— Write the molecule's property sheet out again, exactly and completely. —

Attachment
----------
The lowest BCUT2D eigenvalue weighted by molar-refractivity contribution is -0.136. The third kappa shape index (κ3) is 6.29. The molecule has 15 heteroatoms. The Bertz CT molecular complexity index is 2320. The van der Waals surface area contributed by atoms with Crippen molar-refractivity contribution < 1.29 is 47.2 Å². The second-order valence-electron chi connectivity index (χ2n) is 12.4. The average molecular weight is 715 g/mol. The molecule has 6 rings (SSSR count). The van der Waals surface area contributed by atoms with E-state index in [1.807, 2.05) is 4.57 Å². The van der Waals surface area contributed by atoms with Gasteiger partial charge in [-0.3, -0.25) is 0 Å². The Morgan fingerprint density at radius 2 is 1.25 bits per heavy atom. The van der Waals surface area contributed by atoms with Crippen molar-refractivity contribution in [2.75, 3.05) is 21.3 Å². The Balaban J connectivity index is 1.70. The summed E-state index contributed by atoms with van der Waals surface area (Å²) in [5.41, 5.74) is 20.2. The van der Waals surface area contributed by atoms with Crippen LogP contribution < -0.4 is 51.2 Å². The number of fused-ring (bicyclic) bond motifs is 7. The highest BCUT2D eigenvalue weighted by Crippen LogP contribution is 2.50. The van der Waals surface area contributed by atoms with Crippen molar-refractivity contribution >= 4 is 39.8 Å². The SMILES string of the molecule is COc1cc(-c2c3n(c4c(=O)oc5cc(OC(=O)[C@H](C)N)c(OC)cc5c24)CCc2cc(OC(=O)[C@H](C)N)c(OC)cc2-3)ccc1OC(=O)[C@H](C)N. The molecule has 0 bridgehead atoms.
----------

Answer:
The lowest BCUT2D eigenvalue weighted by molar-refractivity contribution is -0.136. The third kappa shape index (κ3) is 6.29. The molecule has 15 heteroatoms. The Bertz CT molecular complexity index is 2320. The van der Waals surface area contributed by atoms with Crippen molar-refractivity contribution < 1.29 is 47.2 Å². The second-order valence-electron chi connectivity index (χ2n) is 12.4. The average molecular weight is 715 g/mol. The molecule has 6 rings (SSSR count). The van der Waals surface area contributed by atoms with E-state index in [1.807, 2.05) is 4.57 Å². The van der Waals surface area contributed by atoms with Gasteiger partial charge in [-0.3, -0.25) is 0 Å². The Morgan fingerprint density at radius 2 is 1.25 bits per heavy atom. The van der Waals surface area contributed by atoms with Crippen molar-refractivity contribution in [2.75, 3.05) is 21.3 Å². The Balaban J connectivity index is 1.70. The summed E-state index contributed by atoms with van der Waals surface area (Å²) in [5.41, 5.74) is 20.2. The van der Waals surface area contributed by atoms with Crippen LogP contribution < -0.4 is 51.2 Å². The number of fused-ring (bicyclic) bond motifs is 7. The highest BCUT2D eigenvalue weighted by Crippen LogP contribution is 2.50. The van der Waals surface area contributed by atoms with Crippen molar-refractivity contribution >= 4 is 39.8 Å². The SMILES string of the molecule is COc1cc(-c2c3n(c4c(=O)oc5cc(OC(=O)[C@H](C)N)c(OC)cc5c24)CCc2cc(OC(=O)[C@H](C)N)c(OC)cc2-3)ccc1OC(=O)[C@H](C)N. The molecule has 0 bridgehead atoms.